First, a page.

The government and the university academics are heading for a showdown which should be avoided lest the university system will breakdown.
Federation of University Teachers Associations (FUTA) has embarked on trade union action where its members have with effect from 9th May, 2011 resigned en masse from all voluntary administrative posts they held and would refrain from participation in GCE A/L Examination related work in August 2011.
The point I want to make in this brief intervention as an academic with the hope that it would contribute toward diffusing the crisis, is that what began as a salary issue has now been extended to a matter of dignity of and respect for the profession. According to FUTA sources, already large numbers of academics from almost all the universities representing all departments, in all the faculties in the university system have tendered resignations and even as I conclude this article there do not seem to be any sign of them letting up. While sister unions that comprise the FUTA keep on reiterating their resolve to remain in the trade union action, even those who were not involved initially are organising themselves to join the action.
The government has threatened the academics with legal action, and portrays their demand for a salary increase as unfair, unpatriotic and politically motivated. .
The government claims that the "university academics were granted 36.25 per cent salary increase in the 2011 budget while only a five per cent increase was granted to other public servants."
The university academics point out that this statement is inaccurate. They argue that while they got the 5% salary increase given to all public servants, and a 25% increase of the existing Academic Allowance which is equivalent to 25% of the basic salary. Thus the increase in the academic allowance is equivalent to a 6.25 % increase of the basic salary.
Academics point out that there is a difference between a salary increase and an increase of an allowance which has consequences for the final salary package one gets. Even if one leave out this issue of the difference between salary and allowance which may be taken to be an academic exercise by some, with the increase of the academic allowance the increase to the total salary is (5%+ 6.25%) 11. 25 %.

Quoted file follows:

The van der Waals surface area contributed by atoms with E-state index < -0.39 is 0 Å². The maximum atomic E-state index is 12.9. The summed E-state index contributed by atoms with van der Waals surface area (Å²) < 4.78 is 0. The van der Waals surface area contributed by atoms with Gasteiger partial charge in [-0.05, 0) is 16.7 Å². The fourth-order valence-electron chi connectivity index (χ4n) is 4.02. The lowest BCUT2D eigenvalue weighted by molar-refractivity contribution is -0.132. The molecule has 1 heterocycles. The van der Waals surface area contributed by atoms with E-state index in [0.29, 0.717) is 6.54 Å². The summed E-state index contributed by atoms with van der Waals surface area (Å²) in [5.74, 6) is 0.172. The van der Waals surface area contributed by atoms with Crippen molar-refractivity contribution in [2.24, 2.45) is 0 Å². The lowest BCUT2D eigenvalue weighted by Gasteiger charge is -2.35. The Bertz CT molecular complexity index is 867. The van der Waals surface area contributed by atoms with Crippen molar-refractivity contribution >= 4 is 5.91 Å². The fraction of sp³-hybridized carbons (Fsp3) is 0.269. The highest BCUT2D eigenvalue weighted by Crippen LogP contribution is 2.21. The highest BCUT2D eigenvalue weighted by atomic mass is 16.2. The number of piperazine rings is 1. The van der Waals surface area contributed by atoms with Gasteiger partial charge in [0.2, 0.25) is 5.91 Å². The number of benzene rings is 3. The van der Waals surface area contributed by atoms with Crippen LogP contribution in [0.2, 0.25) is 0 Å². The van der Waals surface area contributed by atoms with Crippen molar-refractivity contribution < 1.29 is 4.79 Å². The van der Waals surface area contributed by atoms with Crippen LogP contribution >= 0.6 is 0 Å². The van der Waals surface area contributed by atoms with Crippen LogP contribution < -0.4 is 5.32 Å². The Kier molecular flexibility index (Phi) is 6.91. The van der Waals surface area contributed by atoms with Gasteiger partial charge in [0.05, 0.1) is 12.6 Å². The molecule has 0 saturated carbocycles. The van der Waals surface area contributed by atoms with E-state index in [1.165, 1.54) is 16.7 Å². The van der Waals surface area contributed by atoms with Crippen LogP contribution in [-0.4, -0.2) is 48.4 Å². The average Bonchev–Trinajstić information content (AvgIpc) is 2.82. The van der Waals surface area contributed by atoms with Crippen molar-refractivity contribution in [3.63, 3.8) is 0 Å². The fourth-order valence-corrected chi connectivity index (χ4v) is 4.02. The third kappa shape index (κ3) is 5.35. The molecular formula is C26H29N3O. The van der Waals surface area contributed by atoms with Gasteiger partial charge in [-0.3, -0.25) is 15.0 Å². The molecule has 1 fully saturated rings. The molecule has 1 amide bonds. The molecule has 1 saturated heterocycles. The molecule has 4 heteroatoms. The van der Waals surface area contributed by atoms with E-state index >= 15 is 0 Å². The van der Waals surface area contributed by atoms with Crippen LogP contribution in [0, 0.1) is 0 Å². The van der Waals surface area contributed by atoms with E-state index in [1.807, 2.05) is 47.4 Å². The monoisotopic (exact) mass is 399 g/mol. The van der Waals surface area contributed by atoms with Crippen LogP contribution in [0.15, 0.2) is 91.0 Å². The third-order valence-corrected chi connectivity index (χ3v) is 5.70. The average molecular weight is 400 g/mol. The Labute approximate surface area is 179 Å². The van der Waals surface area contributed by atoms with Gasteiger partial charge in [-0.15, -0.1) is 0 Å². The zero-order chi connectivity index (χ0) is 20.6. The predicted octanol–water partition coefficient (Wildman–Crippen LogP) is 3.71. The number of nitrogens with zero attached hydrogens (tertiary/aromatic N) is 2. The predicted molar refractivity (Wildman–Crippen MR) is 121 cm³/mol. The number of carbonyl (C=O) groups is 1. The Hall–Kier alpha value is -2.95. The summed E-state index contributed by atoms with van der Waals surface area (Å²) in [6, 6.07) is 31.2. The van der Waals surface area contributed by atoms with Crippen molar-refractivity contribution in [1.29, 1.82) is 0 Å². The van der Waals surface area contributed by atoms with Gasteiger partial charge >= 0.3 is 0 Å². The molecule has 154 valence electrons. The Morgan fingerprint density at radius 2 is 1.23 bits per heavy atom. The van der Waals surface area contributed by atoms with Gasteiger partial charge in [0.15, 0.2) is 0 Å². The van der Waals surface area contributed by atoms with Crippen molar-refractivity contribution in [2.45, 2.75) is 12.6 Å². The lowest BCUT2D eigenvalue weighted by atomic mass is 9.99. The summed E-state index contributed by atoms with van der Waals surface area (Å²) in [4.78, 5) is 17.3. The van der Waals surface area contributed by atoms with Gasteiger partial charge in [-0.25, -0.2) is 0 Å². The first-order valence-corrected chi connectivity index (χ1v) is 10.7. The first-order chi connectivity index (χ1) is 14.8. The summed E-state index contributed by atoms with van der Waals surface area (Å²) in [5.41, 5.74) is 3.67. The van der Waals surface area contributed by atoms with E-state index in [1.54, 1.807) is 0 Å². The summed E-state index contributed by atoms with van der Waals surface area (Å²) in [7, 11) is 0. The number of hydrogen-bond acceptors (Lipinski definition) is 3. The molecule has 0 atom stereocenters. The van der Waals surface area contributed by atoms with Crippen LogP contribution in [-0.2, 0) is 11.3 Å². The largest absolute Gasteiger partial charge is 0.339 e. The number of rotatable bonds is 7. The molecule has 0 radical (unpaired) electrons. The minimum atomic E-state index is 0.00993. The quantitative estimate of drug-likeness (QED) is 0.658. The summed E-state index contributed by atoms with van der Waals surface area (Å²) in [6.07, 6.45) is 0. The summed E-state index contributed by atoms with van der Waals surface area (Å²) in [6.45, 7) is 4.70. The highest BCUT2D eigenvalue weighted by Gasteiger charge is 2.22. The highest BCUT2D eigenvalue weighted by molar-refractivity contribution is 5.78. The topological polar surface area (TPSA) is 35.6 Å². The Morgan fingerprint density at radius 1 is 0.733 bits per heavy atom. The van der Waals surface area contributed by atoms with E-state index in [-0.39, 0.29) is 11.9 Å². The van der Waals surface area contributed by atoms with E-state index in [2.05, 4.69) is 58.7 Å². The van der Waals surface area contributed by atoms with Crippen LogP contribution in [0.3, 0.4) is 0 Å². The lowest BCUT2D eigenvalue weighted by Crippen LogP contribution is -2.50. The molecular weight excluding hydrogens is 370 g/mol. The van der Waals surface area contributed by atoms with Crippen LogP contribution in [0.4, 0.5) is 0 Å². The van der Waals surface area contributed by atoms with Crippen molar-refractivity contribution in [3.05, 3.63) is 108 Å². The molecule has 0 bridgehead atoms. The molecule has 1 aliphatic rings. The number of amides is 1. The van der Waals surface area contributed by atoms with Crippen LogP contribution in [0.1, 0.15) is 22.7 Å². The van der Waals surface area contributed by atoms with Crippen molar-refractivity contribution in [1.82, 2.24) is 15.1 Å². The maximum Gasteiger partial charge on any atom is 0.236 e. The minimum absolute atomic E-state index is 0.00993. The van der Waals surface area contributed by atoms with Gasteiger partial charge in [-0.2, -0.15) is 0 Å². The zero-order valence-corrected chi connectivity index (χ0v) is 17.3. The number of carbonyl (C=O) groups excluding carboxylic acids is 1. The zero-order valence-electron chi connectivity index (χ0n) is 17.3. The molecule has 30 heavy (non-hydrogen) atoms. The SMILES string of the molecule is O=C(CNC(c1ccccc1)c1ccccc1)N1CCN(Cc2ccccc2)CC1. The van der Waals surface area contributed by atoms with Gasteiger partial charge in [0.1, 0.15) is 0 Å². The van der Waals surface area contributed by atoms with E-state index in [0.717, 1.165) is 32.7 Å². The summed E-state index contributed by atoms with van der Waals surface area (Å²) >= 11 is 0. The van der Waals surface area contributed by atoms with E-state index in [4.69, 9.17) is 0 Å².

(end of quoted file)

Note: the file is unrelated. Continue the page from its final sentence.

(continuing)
Research allowance is not a salary increase
The other 25 percent which government claims a salary increase is NOT a salary increase.
It is a research allowance which has to be earned by each individual academic on a yearly basis with many conditions attached to its implementation.
Moreover the same 25 per cent research allowance has been offered to Senior Level Officers engaged in research work in the public sector, and not only to university academics.
With regard to this allowance so far three circulars have been issued between 10th March and 20th April 2011, two from the Management Services of the General Treasury under the signature of P.B.Jayasundera, Secretary to the Treasury and the Ministry of Finance and Planning and a third one under the signature of Dr. Sunil Jayantha Nawaratne, Secretary, Ministry of Higher Education.
The standards set in the first circular, no doubt with the laudable intention of improving the quality of research in the country to reach international standards (unfortunately, however, lacking in due attention paid to its operability in terms of the historical reality in which our university academics has been located), have been watered down in the letter two, apparently due to political pressure to make it easier for everyone to get the 25 percent research allowance.
The objective of the government clearly is to make the members of the academic community feel that the 25 percent research allowance is equal to a virtual salary increase. The actual reality of this claim will only unravel as these circulars go through its implementation with the modus operandi of the University Research Committees and the Faculty Research Committees, which are to be the approving bodies for research that would qualify to win the 25 percent research allowance for one year.
Obviously, the university academic community does not consider the above 25 percent research allowance a salary increase. What they are demanding through engaging in trade union action is negotiations on what they claim a salary increase the government has agreed they deserve.
Difficult times and negotiations
Minister of Higher Education, S. B. Dissanayake is on record saying that "[W]e accept that university academics need a pay increase. But not at a time the country is facing a difficult situation politically and economically" (Daily Mirror on line, Saturday, 07 May 2011). When the government says that due to economic and political reasons it is not in a position to pay the salary increase that they agree the university academics deserve, then the best course of action to diffuse the situation is to invite the FUTA to a discussion on that matter.